Traffic Officers Are Getting A Pouncing
By Harriet Steinberg
Feb 11, 2007 - 4:39:00 PM

LOS ANGELES —Because of a growing number of Angelinos who are attacking traffic officers and officers who give out parking tickets, city officials endorsed state legislation to increase penalties for those who are involved in such violence.

The number of assaults on traffic officers has increased over the last five years. It was reported that someone took a baseball bat on an officer’s vehicle and bashed his windshield.

Assaults went from 23 two years ago to 35 last year while assault and battery cases involving weapons or physical attacks went from nine to eighteen, including one in which an attacker fired five rounds from a gun into a traffic officer’s car.

Jimmy Price, the city’s chief parking enforcement officer, stated that these kinds of situations traumatize the officers and make them reluctant to engage in their activities when they are out on the field.

Parking tickets written by Los Angeles traffic officers, who wear uniforms but are separate  from the Los Angeles Police Department, bring in $113 million annually.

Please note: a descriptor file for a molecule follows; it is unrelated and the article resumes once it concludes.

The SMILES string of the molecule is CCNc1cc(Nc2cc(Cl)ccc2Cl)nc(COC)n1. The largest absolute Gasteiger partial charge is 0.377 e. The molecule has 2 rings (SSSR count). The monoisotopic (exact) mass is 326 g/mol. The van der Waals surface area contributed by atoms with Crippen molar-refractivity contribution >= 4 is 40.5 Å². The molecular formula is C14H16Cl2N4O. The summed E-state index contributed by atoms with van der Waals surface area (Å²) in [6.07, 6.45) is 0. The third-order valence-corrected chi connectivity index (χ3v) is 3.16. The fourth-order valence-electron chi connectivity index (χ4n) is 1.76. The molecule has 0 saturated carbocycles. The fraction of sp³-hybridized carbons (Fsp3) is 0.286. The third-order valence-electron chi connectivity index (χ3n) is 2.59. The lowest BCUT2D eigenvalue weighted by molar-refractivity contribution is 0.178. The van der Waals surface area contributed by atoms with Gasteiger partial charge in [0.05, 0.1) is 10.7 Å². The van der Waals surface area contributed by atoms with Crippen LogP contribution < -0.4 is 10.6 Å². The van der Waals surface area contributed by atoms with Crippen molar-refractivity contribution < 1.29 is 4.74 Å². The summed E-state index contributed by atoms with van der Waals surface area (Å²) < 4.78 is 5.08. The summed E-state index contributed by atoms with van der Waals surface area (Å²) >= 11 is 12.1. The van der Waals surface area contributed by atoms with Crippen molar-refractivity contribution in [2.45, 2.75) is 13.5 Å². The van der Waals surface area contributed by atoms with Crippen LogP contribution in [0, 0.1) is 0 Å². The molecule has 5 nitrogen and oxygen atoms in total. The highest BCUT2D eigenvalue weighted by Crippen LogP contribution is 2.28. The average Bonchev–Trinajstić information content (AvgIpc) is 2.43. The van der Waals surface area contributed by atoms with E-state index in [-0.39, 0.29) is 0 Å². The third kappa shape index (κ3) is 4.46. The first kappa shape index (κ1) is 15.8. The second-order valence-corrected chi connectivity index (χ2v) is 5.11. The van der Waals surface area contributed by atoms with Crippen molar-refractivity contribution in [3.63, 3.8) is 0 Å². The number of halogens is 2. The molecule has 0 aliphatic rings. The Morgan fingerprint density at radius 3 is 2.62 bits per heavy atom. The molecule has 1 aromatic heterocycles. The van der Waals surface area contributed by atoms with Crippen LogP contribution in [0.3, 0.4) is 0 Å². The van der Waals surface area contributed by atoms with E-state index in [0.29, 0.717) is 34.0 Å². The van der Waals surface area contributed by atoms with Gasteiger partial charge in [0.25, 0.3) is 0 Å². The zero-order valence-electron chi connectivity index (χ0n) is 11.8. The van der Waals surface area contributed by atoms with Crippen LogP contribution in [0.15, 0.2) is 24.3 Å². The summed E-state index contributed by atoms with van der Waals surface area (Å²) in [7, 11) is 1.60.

“Traffic officers are a vital part of our ability to keep traffic moving,” said Councilwoman Wendy Gruel. She said that it is unfortunate that these officers are being attacked the way they have been.

Gruel cited incidents that ranged from spitting and verbal threats to physical assaults. These types of assaults are on the rise, she told the council’s Public Safety Committee.

The panel voted to endorse a bill proposed by Assemblyman Mark Leno (D-San Francisco) that would make it a felony to strike a traffic officer. The penalty would double for those who severely assault an officer. This could lead to jail time.

The city teaches officers how to react to angry motorists so that an incident won’t get out of hand.  If a situation does become unmanageable, officers are told that they can use pepper spray.

Unfortunately, some officers who work on the night shift in Los Angeles are becoming worried about going to work.

One officer exclaimed he always wonders if he is going to come home safely.

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